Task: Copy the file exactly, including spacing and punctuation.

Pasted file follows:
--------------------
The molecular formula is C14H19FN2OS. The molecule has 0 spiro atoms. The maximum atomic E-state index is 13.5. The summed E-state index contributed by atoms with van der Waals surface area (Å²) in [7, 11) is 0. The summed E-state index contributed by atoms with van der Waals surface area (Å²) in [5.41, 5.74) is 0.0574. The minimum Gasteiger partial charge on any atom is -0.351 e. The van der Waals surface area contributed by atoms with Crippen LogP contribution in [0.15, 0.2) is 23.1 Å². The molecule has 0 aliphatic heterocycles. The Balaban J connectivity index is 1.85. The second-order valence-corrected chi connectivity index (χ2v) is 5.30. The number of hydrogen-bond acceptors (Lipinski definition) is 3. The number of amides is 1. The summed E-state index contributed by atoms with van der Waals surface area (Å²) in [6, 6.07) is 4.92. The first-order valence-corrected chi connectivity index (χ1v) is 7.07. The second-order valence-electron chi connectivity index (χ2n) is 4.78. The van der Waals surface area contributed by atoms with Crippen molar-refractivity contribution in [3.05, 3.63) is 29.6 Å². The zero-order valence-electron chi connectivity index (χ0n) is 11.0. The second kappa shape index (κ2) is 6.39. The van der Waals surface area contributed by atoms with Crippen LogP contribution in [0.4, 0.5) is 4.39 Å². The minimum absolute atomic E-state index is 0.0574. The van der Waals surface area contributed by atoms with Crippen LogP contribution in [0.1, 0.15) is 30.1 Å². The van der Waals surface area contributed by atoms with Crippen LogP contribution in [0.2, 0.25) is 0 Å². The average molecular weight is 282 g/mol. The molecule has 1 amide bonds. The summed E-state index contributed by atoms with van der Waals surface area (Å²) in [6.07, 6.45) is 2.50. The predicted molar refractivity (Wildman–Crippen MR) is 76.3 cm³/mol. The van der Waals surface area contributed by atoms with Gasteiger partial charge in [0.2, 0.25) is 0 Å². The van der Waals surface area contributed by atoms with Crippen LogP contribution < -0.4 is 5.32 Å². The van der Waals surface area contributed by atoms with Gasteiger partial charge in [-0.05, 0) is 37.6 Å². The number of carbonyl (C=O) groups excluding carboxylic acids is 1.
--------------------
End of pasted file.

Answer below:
The molecular formula is C14H19FN2OS. The molecule has 0 spiro atoms. The maximum atomic E-state index is 13.5. The summed E-state index contributed by atoms with van der Waals surface area (Å²) in [7, 11) is 0. The summed E-state index contributed by atoms with van der Waals surface area (Å²) in [5.41, 5.74) is 0.0574. The minimum Gasteiger partial charge on any atom is -0.351 e. The van der Waals surface area contributed by atoms with Crippen LogP contribution in [0.15, 0.2) is 23.1 Å². The molecule has 0 aliphatic heterocycles. The Balaban J connectivity index is 1.85. The second-order valence-corrected chi connectivity index (χ2v) is 5.30. The number of hydrogen-bond acceptors (Lipinski definition) is 3. The number of amides is 1. The summed E-state index contributed by atoms with van der Waals surface area (Å²) in [6, 6.07) is 4.92. The first-order valence-corrected chi connectivity index (χ1v) is 7.07. The second-order valence-electron chi connectivity index (χ2n) is 4.78. The van der Waals surface area contributed by atoms with Crippen molar-refractivity contribution in [3.05, 3.63) is 29.6 Å². The zero-order valence-electron chi connectivity index (χ0n) is 11.0. The second kappa shape index (κ2) is 6.39. The van der Waals surface area contributed by atoms with Crippen LogP contribution in [0.4, 0.5) is 4.39 Å². The minimum absolute atomic E-state index is 0.0574. The van der Waals surface area contributed by atoms with Crippen LogP contribution in [0.1, 0.15) is 30.1 Å². The van der Waals surface area contributed by atoms with Crippen LogP contribution in [0.2, 0.25) is 0 Å². The average molecular weight is 282 g/mol. The molecule has 1 amide bonds. The summed E-state index contributed by atoms with van der Waals surface area (Å²) in [6.07, 6.45) is 2.50. The predicted molar refractivity (Wildman–Crippen MR) is 76.3 cm³/mol. The van der Waals surface area contributed by atoms with Gasteiger partial charge in [0.2, 0.25) is 0 Å². The van der Waals surface area contributed by atoms with Crippen LogP contribution < -0.4 is 5.32 Å². The van der Waals surface area contributed by atoms with Gasteiger partial charge in [-0.05, 0) is 37.6 Å². The number of carbonyl (C=O) groups excluding carboxylic acids is 1.